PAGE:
What a very touching ceremony it was today in Musicians' Village. Speakers included Congressman William Jefferson, the director of Habitat for Humanity, and the musicians who will be living in the house. Volunteers and sponsors were thanked, and people-- especially the congressman, talked at length about the levee system. He made a very clear point that it was not the hurricane that damaged the city--- it was the faulty levee system. Levees are the man-made structures all along the Mississippi River and along the canals here in the city to keep the city from flood. Well, when Hurricane Katrina came, the levees were not strong enough to keep the water out-- and that is what caused the damage-- the flooding. Imagine having four feet of water in your house. Yikes! Levees were to be maintained by the Army Corps of Engineers, but most people agree that the maintenance of the levees was poor at best, and now billions of dollars has gone to repairing them.
After the ceremony Todd, another Habitat volunteer and I went over to the French Quarter to listen to music, music, music. Specifically: jazz, jazz, jazz. Ah! I have an appreciation for jazz now more than I ever have. It's a genre of music developed in New Orleans. And there were many stages of music with many bands playing on each one. My favorite band playing today was Evan Christopher's Jazz Traditions Project at the Jazz National Historic Park. Good Stuff.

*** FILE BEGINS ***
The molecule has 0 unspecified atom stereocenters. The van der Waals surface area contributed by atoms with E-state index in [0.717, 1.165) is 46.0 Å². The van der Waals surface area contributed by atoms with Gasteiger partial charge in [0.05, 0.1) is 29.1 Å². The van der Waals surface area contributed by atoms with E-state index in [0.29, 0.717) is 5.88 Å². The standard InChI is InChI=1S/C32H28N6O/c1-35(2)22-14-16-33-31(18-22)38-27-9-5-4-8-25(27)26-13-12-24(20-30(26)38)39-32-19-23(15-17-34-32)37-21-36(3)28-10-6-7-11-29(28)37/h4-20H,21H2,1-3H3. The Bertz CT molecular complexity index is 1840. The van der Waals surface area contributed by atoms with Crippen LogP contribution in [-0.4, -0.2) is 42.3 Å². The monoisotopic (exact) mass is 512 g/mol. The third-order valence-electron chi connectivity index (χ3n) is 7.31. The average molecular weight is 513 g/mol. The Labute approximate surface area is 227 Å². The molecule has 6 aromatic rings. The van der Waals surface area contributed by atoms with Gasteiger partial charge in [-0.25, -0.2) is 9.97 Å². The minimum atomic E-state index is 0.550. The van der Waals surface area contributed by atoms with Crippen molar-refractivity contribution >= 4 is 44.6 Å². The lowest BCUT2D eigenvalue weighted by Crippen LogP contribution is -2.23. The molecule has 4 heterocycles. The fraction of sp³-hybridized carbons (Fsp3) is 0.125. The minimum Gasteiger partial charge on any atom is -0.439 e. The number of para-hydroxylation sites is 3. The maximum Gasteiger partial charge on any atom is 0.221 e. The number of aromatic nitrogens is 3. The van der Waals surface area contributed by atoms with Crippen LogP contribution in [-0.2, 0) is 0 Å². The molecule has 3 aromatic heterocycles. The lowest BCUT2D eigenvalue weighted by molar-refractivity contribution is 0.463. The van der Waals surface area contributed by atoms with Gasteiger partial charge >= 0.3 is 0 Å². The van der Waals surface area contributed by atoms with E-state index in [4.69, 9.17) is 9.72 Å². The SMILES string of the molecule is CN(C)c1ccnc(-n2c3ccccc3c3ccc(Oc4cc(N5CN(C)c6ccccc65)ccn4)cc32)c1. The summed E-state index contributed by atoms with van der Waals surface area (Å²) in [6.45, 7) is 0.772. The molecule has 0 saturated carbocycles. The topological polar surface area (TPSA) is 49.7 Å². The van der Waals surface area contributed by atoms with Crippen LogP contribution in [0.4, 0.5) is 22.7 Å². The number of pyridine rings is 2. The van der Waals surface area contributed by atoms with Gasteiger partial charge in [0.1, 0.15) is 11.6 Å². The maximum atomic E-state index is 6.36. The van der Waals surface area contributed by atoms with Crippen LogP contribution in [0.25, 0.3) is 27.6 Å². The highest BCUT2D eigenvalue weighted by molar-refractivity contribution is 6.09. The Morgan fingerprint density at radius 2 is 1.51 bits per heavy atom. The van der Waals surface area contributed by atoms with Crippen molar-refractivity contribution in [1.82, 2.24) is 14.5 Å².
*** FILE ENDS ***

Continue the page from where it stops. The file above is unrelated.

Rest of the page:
I've had such a fantastic time here. One of my favorite writers, Nobel Prize winner Dr. Toni Morrison spoke at Tulane University here on Tuesday night. I learned so much about the writing process by listening to her speak. She read parts of the endings of several of her books and answered questions from the audience.
New Orleans is a great town and I am so happy to have ended my trip here. Contrary to what dozens if not hundreds of people told me coming out here-- I feel just as safe in this city as I do in Seattle and again-- I encourage anyone and everyone to come down here and experience the town for yourself. It is indeed a city like no other.
On Monday I will be taking off from New Orleans to go back to Maryland. I went to a bike shop today and they're shipping my bike off back to Seattle-- so I guess the bike trip is officially over. What a trip -- I have had such an amazing experience! It is the kind of trip, I am sure, that I will be thinking about for years to come. When I am back in Seattle, I will be spending my time writing much more about my experience down South.
But for now, time for bed. I'll be dreaming with tunes in my head, I am sure. All the best, Dear Reader!